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Pearls from artists* # 404

"Broken," soft pastel on sandpaper, 38" x 58" image, 50" x 70" framed

“Broken,” soft pastel on sandpaper, 38″ x 58″ image, 50″ x 70″ framed

* an ongoing series of quotations – mostly from artists, to artists – that offers wisdom, inspiration, and advice for the sometimes lonely road we are on.

Before we can even think of ecological rescue, global disarmament, or economic reform, we must find a way back to what science fiction writers call our homeworld.  The term encompasses more than the biosphere; it also includes our homes, our places of work, our  communities, families, friends, and lovers.  It includes our technologies and tools, the physical body, the sensible soul, and the unconscious psyche.  We need a faith to restore our capacity to feel, to affect and be affected with the same passionate intensity as our forebears, whose powers of feeling astound us so in the records and art of the past.  The death of affect, to borrow a phrase from JG Ballard, is the true catastrophe of our spectral age, our spiritual Hiroshima.  It makes questions such as whether life’s riddles are answered at the Vatican, in Tibet, or by the Large Hadron Collider utterly meaningless, since it removes the ground we need to pose such questions in the first place.  Neither religion nor science can give us back the ground.  Only the imagination can.  Only art can mend the rupture of the soul and the world, the body and the earth.       

J.F. Martel in Reclaiming Art in the Age of Artifice:  A Treatise, Critique, and Call to Action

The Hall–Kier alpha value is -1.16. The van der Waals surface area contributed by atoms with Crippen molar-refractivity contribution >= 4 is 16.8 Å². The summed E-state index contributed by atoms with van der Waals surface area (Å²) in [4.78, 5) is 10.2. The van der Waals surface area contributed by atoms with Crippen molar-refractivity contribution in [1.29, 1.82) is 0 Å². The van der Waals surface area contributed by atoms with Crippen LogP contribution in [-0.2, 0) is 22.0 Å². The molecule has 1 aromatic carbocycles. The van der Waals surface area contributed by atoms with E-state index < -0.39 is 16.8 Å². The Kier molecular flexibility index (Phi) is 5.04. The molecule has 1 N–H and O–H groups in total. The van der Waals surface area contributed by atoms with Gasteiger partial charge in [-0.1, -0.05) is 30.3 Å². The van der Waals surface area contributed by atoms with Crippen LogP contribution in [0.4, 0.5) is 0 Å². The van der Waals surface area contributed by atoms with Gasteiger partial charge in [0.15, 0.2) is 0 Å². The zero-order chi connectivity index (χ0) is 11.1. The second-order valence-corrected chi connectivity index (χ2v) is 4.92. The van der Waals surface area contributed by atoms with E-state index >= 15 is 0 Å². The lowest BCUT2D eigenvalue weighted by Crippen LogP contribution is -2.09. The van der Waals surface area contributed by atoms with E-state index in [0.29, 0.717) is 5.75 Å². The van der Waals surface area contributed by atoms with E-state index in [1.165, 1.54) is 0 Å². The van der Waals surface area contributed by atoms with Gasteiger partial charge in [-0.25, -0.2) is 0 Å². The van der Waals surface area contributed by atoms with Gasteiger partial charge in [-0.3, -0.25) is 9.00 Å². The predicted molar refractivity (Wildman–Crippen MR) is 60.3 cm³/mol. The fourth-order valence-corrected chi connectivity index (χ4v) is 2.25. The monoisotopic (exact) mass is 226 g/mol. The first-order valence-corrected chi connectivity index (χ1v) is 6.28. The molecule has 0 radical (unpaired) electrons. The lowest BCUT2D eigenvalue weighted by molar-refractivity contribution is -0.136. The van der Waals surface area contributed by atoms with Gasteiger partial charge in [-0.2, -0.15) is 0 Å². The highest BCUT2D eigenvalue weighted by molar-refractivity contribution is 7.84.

Comments are welcome!

Pearls from artists* # 220

Lima, Peru

Lima, Peru

* an ongoing series of quotations – mostly from artists, to artists – that offers wisdom, inspiration, and advice for the sometimes lonely road we are on.

 It is the job of the writer to say, look at that.  To point.  To shine a light.  But it isn’t that which is already bright and beckoning that needs our attention.  We develop our sensitivity – to use John Berger’s phrase, our “ways of seeing” – in order to bear witness to what is.  Our tender hopes and dreams, our joy, frailty, grief, fear, longing, desire – every human being is a landscape.  The empathic imagination glimpses the woman working the cash register at a convenience store, the man coming out of the bathroom at the truck stop, the mother chasing her toddler up and down the aisle of the airplane, and knows what it sees.  Look at that.  This human catastrophe, this accumulation of ordinary blessings, of unbearable losses.  And still, a ray of sunlight, a woman doing the wash, a carcass of beef.  The life that holds us.  The life we know.     

Dani Shapiro in Still Writing:  The Perils and Pleasures of a Creative Life 

Comments are welcome!

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